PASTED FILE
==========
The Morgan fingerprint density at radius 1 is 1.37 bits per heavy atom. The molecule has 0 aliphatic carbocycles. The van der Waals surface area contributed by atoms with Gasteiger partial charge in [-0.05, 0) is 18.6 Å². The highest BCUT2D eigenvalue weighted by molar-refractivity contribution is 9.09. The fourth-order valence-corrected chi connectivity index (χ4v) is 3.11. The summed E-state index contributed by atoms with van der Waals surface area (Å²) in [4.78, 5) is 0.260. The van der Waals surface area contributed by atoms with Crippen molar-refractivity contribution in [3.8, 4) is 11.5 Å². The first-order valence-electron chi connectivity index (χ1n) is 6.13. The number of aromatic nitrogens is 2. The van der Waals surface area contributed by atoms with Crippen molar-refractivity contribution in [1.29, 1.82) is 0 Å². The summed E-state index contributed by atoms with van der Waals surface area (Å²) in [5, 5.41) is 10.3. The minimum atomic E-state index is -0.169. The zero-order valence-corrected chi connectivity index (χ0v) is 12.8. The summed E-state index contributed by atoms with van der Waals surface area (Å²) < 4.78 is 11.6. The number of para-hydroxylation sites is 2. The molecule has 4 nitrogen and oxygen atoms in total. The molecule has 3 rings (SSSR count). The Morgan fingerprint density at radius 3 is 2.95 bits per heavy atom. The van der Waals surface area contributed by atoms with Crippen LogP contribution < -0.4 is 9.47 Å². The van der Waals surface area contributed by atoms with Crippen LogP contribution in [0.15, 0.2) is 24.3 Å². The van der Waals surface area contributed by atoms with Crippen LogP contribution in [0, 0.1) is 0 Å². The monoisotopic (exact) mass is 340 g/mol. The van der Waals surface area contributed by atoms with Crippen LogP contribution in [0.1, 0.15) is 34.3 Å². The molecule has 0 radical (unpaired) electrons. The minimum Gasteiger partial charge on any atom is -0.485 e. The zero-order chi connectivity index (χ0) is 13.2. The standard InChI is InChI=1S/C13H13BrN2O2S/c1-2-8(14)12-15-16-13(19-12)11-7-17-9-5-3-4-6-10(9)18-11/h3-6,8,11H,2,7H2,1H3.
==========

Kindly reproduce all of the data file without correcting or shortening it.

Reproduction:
The Morgan fingerprint density at radius 1 is 1.37 bits per heavy atom. The molecule has 0 aliphatic carbocycles. The van der Waals surface area contributed by atoms with Gasteiger partial charge in [-0.05, 0) is 18.6 Å². The highest BCUT2D eigenvalue weighted by molar-refractivity contribution is 9.09. The fourth-order valence-corrected chi connectivity index (χ4v) is 3.11. The summed E-state index contributed by atoms with van der Waals surface area (Å²) in [4.78, 5) is 0.260. The van der Waals surface area contributed by atoms with Crippen molar-refractivity contribution in [3.8, 4) is 11.5 Å². The first-order valence-electron chi connectivity index (χ1n) is 6.13. The number of aromatic nitrogens is 2. The van der Waals surface area contributed by atoms with Crippen molar-refractivity contribution in [1.29, 1.82) is 0 Å². The summed E-state index contributed by atoms with van der Waals surface area (Å²) in [5, 5.41) is 10.3. The minimum atomic E-state index is -0.169. The zero-order valence-corrected chi connectivity index (χ0v) is 12.8. The summed E-state index contributed by atoms with van der Waals surface area (Å²) < 4.78 is 11.6. The number of para-hydroxylation sites is 2. The molecule has 4 nitrogen and oxygen atoms in total. The molecule has 3 rings (SSSR count). The Morgan fingerprint density at radius 3 is 2.95 bits per heavy atom. The van der Waals surface area contributed by atoms with Crippen LogP contribution < -0.4 is 9.47 Å². The van der Waals surface area contributed by atoms with Crippen LogP contribution in [0.15, 0.2) is 24.3 Å². The van der Waals surface area contributed by atoms with Crippen LogP contribution in [0, 0.1) is 0 Å². The monoisotopic (exact) mass is 340 g/mol. The van der Waals surface area contributed by atoms with Crippen LogP contribution in [0.1, 0.15) is 34.3 Å². The molecule has 0 radical (unpaired) electrons. The minimum Gasteiger partial charge on any atom is -0.485 e. The zero-order chi connectivity index (χ0) is 13.2. The standard InChI is InChI=1S/C13H13BrN2O2S/c1-2-8(14)12-15-16-13(19-12)11-7-17-9-5-3-4-6-10(9)18-11/h3-6,8,11H,2,7H2,1H3.